Amsterdam is quickly developing in the field of Artificial Intelligence. Led by investment from the City of Amsterdam, a wealth of talent, collaborations between cutting-edge researchers and corporate innovators and educational programmes, the Dutch capital is harnessing AI’s potential to improve people’s quality of life and improve its established business sectors.
A collective name for technologies which imitate human intelligence, or even surpass it, AI includes machines using skills such as predicting, learning and reasoning. But the buzzwords of AI and machine learning means nothing if research and innovation don’t result in tangible changes to everyday life, whether for businesses or citizens. With that in mind, we’ve rounded-up some examples of businesses and organisations in the Amsterdam Area and the Netherlands using AI to help improve their services and customer satisfaction in their everyday operations.
If the Dutch police decided to try and solve all the cold cases in their archive today, just reading the roughly 30 million sheets of paper related to them would take around 50 years. By the time they started investigating the crimes, both the perpetrators and the detectives would probably be dead. But in a world-first, a new police department in the Netherlands (mysteriously named Q) is using AI and machine learning to identify historic crimes which, using their modern DNA database, police might now be able to solve.
Using forensic screening, the AI ranks digitised cases by solvability, showing detectives where best to focus their resources. For now, the AI is focusing only on finding possible DNA evidence in cold cases, but Q’s team of analysts and detectives are confident that they can adapt the tech to recognise other forensic evidence as well, and maybe eventually non-forensic evidence, such as witness statements. If that were to happen, then the police say the system might even be able to identify the best leads in the so-called ‘golden hours’ of a case, right after the crime has taken place.
It might not make a difference to the lives of the general public, but SciSports is certainly improving the performance of professional football players (and so perhaps your favourite team). Using a database of information about players’ performances, the firm takes this real-time data and applies machine learning, deep learning and artificial intelligence to advise football clubs on the best composition of their team. Their technology also helps football clubs identify the talent of the future and improve players’ performances. Founded in 2013, SciSports is now one of the world’s fastest-growing sports analytics companies and works with football clubs around the world. One notable recent success was helping the Belgium national team reach the semi-finals of the 2018 World Cup.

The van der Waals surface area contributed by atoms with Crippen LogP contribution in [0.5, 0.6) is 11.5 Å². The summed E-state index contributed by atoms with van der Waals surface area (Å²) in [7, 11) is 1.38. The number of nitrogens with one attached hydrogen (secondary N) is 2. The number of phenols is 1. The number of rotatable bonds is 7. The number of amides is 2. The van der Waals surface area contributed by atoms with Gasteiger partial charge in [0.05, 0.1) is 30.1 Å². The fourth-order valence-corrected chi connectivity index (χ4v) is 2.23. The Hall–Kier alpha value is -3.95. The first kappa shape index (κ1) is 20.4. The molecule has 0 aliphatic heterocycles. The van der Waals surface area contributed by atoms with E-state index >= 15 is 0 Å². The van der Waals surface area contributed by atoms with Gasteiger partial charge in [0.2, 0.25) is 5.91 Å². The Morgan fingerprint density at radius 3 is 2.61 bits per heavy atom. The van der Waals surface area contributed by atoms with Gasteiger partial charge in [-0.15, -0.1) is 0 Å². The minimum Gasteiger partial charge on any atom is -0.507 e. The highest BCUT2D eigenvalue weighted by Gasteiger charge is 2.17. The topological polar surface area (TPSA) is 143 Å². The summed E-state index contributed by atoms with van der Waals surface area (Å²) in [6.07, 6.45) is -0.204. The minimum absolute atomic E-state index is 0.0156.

ABN AMRO’s innovations using AI are almost too many to list. The bank is constantly experimenting to find out how it can improve its own internal processes, how to use it to help clients and how its staff can use AI to provide a better service to clients. Take ABN AMRO’s financial advice app, Grip, an intelligent digital assistant that gives clients insight into their income and expenditure – and can advise how much they need to save for their summer holiday, or how much money they need to keep in their debit account to pay their monthly expenses. ABN AMRO is also investigating how it can help managers provide clients with a more proactive service with intelligent analyses, and how to automate time-consuming and monotonous manual processes by leaving them to computers, such as risk analyses and fraud detection.
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KLM Royal Dutch Airlines
Ever left wondering which gate your flight is actually leaving from, or whether you can take that extra bottle of wine home from holiday with you? Well, you might have messaged your airline asking for an answer to your question. But if you were flying with KLM, what you might not have known is that your answer actually came from an artificial intelligence. Yes, in a system built in collaboration with DigitalGenius, KLM’s AI is now able to automate the answers to the most common questions on any subject without the interference of a human service agent. If that wasn’t enough, the airline recently announced a pioneering AI partnership with Boston Consulting Group that they say could ‘revolutionise global airline operations’. The jointly-developed system will digitise KLM’s entire commercial aviation process and use advanced machine learning tech to streamline its operations, improving its decision making, minimising delays and improving maintenance processes. In the world of AI, KLM is really flying.
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Amsterdam’s Pacmed uses large volumes of anonymous data to help doctors prescribe the best treatments for their patients. Its decision support tools combine machine learning with medical expertise, using algorithms which compare the results of hundreds of thousands of other patients to advise which treatment works best for whom. Currently Pacmed’s software is being used to help GPs treat urinary tract infections. Pacmed, founded in 2015, is also working on the development of software which would minimise death and re-admission when discharging patients from intensive to regular care in hospitals. With big ambitions, the company is also developing tools which would advise oncology, psychiatry, cardiology and emergency care professionals.
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Find out more about AI in Amsterdam and the Netherlands.